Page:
THE BOY IN THE STRIPED PAJAMAS (a film review by Mark R. Leeper)
CAPSULE: With more the feel of a fable than of a genuine piece of history, this film tells the story of Bruno, the loving son of a father who was running an extermination camp for the Nazis. With a child's innocence he does not understand what the camp is and, he makes friends with an interned boy. If the film is a fable, it is a powerful one. Mark Herman directs from his own screenplay based on the novel by John Boyne. Rating: low +2 (-4 to +4) or 7/10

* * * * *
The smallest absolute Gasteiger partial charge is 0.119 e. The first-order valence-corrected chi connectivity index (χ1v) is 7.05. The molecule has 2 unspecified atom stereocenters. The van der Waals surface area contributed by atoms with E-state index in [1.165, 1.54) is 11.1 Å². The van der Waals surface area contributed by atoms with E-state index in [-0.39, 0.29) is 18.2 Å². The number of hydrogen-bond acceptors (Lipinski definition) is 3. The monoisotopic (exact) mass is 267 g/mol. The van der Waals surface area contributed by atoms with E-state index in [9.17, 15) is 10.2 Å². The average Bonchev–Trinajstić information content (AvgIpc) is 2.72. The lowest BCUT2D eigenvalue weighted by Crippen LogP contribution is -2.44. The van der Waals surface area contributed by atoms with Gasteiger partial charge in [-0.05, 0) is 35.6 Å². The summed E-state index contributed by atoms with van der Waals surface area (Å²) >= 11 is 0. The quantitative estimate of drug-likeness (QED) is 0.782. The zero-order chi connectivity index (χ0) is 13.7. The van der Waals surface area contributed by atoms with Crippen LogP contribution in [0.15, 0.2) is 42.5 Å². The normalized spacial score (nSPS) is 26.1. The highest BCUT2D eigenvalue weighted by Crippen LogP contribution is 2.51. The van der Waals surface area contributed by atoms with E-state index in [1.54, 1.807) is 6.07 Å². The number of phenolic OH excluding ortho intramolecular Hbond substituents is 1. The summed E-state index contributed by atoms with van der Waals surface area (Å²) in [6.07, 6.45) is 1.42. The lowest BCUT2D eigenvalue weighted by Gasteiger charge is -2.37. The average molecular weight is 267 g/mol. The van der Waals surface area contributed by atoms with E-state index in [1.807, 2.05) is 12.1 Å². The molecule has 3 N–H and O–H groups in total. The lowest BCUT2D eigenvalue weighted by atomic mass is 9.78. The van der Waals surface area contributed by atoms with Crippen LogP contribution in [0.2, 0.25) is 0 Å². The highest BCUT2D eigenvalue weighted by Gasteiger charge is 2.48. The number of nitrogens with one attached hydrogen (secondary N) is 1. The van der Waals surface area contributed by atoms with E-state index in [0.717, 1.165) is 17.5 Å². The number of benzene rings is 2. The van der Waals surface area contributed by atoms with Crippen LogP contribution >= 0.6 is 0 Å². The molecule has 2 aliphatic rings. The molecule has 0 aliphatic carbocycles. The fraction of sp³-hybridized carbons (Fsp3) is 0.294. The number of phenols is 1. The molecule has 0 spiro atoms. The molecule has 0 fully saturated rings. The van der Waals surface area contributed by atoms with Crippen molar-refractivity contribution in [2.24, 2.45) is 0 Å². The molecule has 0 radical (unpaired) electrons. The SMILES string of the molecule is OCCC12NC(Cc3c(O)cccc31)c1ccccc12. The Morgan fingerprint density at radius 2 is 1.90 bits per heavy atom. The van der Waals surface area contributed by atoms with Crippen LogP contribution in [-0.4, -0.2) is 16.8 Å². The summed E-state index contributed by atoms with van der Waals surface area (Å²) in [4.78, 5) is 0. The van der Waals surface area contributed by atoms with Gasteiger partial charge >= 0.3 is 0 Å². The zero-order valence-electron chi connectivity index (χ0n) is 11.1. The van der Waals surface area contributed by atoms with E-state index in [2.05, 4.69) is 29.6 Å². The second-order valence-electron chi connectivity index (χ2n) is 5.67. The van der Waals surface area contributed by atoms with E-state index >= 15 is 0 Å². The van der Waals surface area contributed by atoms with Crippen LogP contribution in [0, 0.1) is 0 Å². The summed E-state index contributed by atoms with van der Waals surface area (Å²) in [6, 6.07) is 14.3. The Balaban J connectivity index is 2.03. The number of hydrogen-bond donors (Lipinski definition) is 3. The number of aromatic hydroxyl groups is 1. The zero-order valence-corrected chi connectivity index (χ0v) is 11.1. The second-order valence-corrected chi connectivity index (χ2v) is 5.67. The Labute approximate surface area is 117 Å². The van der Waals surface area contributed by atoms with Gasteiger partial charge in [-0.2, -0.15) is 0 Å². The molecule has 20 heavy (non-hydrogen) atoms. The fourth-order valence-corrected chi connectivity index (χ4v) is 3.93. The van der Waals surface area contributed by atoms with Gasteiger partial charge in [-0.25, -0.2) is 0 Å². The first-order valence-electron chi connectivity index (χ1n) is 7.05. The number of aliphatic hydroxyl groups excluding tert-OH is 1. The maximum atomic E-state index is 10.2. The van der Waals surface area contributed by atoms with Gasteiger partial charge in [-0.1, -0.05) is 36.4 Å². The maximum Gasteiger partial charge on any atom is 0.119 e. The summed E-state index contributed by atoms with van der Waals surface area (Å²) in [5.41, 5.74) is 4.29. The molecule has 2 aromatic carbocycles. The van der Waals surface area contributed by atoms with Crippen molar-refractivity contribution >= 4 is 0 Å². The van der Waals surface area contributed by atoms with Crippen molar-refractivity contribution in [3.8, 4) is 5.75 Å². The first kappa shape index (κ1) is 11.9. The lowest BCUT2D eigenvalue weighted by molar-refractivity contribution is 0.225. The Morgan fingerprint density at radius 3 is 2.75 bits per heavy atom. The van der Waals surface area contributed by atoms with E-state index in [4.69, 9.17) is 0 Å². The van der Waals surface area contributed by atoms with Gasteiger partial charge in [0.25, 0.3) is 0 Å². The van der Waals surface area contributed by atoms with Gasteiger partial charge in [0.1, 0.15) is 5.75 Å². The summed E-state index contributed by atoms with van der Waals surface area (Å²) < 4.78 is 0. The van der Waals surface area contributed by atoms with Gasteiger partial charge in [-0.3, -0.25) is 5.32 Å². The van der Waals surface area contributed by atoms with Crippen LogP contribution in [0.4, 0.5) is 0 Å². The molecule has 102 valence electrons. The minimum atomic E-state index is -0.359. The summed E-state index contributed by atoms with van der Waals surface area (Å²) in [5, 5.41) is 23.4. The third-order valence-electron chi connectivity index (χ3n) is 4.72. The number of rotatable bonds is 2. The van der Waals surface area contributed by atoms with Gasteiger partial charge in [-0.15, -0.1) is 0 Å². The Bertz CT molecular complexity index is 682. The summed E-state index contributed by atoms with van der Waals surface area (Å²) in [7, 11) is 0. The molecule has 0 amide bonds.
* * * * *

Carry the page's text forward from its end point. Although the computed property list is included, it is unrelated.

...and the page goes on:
When the TV miniseries THE HOLOCAUST was made, Michael Moriarty was playing a scene as a concentration camp commandant home for Christmas. He says that the scene made him just break down and cry. How can a father in that position look his family in the eye and celebrate the holiday knowing he is a mass murderer? It is rare that a film looks at the effects of the Holocaust on the perpetrators rather than the victims. THE BOY IN THE STRIPED PAJAMAS is a powerful look at the same sort of family. Father (played by the reliable David Thewlis) has just been promoted to the responsibility of running a death camp. He takes his family from Berlin to the unidentified village where the camp has been located. But though the two characters of Father and Mother (Vera Farmiga) are well defined, the center of the film is eight-year-old Bruno (a remarkable Asa Butterfield, actually eleven years old). At first bored with his new home, he finds ways to sneak out the back garden and go to the fence where he meets and makes friends with Shmuel (Jack Scanlon) who Bruno thinks has a fun life on what he thinks is a farm were people wear pajamas all day. Veteran actor Richard Johnson plays Father's father and is probably the source of Father's character flaws.